Move against Gaddafi son dims Libya reform hopes

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Signs that Libyan leader Muammar Gaddafi is reining in his liberal-leaning son Saif al-Islam could weaken already fragile prospects for democratic and free-market reforms in the north African country.
Libya’s relations with the West took a leap forward in 2003 when it gave up banned weapons programmes and again last year when it agreed with the United States to settle compensation claims for attacks including the 1988 Lockerbie airliner bombing.
Saif al-Islam, 36, took a central role in negotiations to end years of sanctions that had left OPEC member Libya out of bounds for most foreign investors. He has also called for more press freedom and deeper democracy, Reuters notes.
But last week the government took control of an independent television channel linked to Saif al-Islam, stoking speculation he had pushed the reform agenda too far and angered powerful state apparatchiks who favour the status quo.
“The way he (Saif al-Islam) is doing it is provocative and he is incurring his own father’s anger,” said Ashur Shamis, an analyst and prominent London-based Libyan exile. “He is disrupting lots of other groups in the country.”
Questions were already being asked about the influence of Saif al-Islam — once identified by some observers as his father’s most likely successor — after he announced in August he was withdrawing from a political role.
As his fortunes seem to wane, Libya watchers point to the rising profile of his younger brother, Mutassim.
Where Saif al-Islam challenged the established order, Mutassim has quietly built the support of powerful establishment figures by appealing to their conservative instincts.
Little is known of Mutassim beside a military background and a low profile that contrasts with his outspoken, globe-trotting brother, an English speaker with a masters degree in business administration.
The publicity-shy Mutassim broke with tradition on April 21 when he made an official visit to the United States as Libya’s national security adviser and met Secretary of State Hillary Clinton in Washington.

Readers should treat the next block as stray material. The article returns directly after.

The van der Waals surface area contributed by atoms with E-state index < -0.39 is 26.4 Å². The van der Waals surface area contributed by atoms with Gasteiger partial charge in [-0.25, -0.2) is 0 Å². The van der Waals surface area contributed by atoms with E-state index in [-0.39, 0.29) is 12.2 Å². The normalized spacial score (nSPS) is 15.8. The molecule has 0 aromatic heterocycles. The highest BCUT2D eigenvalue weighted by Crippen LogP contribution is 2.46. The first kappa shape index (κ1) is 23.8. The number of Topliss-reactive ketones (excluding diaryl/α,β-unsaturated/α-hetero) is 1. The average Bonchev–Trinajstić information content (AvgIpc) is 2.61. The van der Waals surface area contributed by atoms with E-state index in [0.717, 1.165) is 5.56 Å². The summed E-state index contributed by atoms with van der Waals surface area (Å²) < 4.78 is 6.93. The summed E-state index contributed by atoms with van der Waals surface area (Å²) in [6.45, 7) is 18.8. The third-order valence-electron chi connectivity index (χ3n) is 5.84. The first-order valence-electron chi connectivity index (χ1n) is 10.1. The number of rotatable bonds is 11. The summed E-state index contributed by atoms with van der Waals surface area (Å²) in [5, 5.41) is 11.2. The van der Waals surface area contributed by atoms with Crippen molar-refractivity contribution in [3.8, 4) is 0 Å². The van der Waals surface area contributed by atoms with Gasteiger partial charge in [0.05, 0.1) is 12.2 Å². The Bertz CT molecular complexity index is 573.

Eurasia Group Middle East and North Africa director Geoff Porter said in a note that while Saif al-Islam was “jet-setting and modeling for the cover of GQ (magazine)”,
Mutassim was building domestic alliances that had positioned him to take over from his father.
Porter said that has implications for foreign investors, whose ability to operate in Libya depends on close ties to parts of the Gaddafi clan.
Firms that had closely allied themselves with Saif al-Islam “may find themselves at a disadvantage in coming months as (his) star continues to fall”, he said.
But the idea that big foreign investors need a powerful Saif al-Islam in order to gain access to Libya is exaggerated because it is his father who is the ultimate decision-maker, said Jane’s Middle East Editor David Hartwell.
“I don’t see a threat per se to Western investment, because the opening to the West is a Gaddafi policy,” said Hartwell.
His view was echoed by other analysts. Most said the shift in power would not harm the prospects for Western firms such as BP and ExxonMobil which have capitalised on Libya’s decision to open up by investing millions of dollars in energy projects there.
Gaddafi, who holds no official state position, is keeping the world guessing over who might succeed him as Brother Leader and Guide of the Revolution, if indeed the title survives him.
At around 66, he is a relative youngster compared to other veteran African leaders.
“It may be premature to put too much effort into speculating on which people might succeed to various parts of his multi-faceted legacy,” said David Mack, a Middle East Institute scholar and former U.S. diplomat.
In the meantime, foreign governments and investors know the benefits of doing business outweigh the risks from a volatile political scene and a murky business climate.
U.S.-Libyan trade tripled to $4.9 billion last year from $1.67 billion in 2005.
“Is the lack of process and the continued unpredictability over the leadership succession something the U.S. government is comfortable with?” said James Ketterer, an international relations expert at the State University of New York.
“It seems that, for now, there’s a trade-off that the U.S. is willing to make and they’re not going to press hard on issues of democracy.”